Re: st: 2SLS and Instrumental Variables

 From Richard Williams <[email protected]> To [email protected] Subject Re: st: 2SLS and Instrumental Variables Date Fri, 10 Dec 2004 14:09:31 -0500

```At 04:56 PM 12/10/2004 +0000, you wrote:

I'm not 100% sure I understand the questions but I will take a crack at it.

```
regress Y1 X1 X2 Z1-Z4 Y2res
How do I reconcile the two arguments below--
(a) Z1-Z4 should come out to be significant since if we substitute Z1-Z4 by Y2hat, Y2hat comes in significant VERSUS
Jointly significant, perhaps (not 100% sure), but not necessarily individually significant.

(b) According to the theory behind IV, there should be no direct causal impact of the instruments on Y1. So Z1-Z4 cannot explain Y1 and hence should not be significant. Is this statement wrong?
Speaking generally -- variables which have 0 direct effect can nonetheless have important indirect effects. So, if the model is specified correctly, the estimated direct effects will be zero or thereabouts. BUT, if the model is specified incorrectly, and you leave out the intermediate variables, then the variables which really only have indirect effects can have estimated direct effects that are statistically significant.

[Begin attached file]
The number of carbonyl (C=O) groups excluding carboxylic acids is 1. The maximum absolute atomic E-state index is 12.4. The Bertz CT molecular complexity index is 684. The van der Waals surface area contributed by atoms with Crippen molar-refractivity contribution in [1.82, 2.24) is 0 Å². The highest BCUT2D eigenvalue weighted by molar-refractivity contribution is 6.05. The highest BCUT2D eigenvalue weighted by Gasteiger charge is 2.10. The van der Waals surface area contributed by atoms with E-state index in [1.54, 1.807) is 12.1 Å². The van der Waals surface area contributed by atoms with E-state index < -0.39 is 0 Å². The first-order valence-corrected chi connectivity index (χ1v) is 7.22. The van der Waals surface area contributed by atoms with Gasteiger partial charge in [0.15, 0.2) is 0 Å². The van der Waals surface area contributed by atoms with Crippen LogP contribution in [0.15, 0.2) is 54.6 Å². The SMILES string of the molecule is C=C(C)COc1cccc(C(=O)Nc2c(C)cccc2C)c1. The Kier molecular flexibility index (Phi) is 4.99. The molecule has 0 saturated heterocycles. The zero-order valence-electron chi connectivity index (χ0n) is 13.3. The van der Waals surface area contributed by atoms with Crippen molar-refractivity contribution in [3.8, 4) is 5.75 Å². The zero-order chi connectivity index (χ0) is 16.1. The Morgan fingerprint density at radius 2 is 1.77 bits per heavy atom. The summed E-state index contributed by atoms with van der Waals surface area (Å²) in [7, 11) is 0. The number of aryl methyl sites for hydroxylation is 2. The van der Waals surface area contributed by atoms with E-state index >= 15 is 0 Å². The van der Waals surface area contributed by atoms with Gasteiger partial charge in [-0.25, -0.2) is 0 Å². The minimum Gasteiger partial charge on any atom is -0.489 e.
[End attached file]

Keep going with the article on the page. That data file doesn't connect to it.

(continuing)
A simple example I do in class: Income is regressed on a dummy variable for race, and the effect is highly significant. Income is then regressed on race and education -- the effect of race then becomes insignificant. Possible implication: the effect of race on income is indirect -- race affects education and education affects income. When you leave education out of the model the indirect effect of race gets mis-estimated as a direct effect.

In your case, you seem to be saying that z1-z4 affect y2 which affects y1. Leave y2 out of the model and the effects of z1-z4 could be mis-estimated as non-zero.

Also according to (a) multicollinearity would explain why Z1-Z4 may not come out significant individually but they are jointly significant. Im wondering why multicollinearity shows up when we regress Y1 on Z1-Z4 and not when we regress Y2 on Z1-Z4.
Strength of association is one possible explanation. Z1-Z4 may have stronger effects on some variables than on others. The stronger the relationship, the more likely you are to get significant results, even when variables are collinear.

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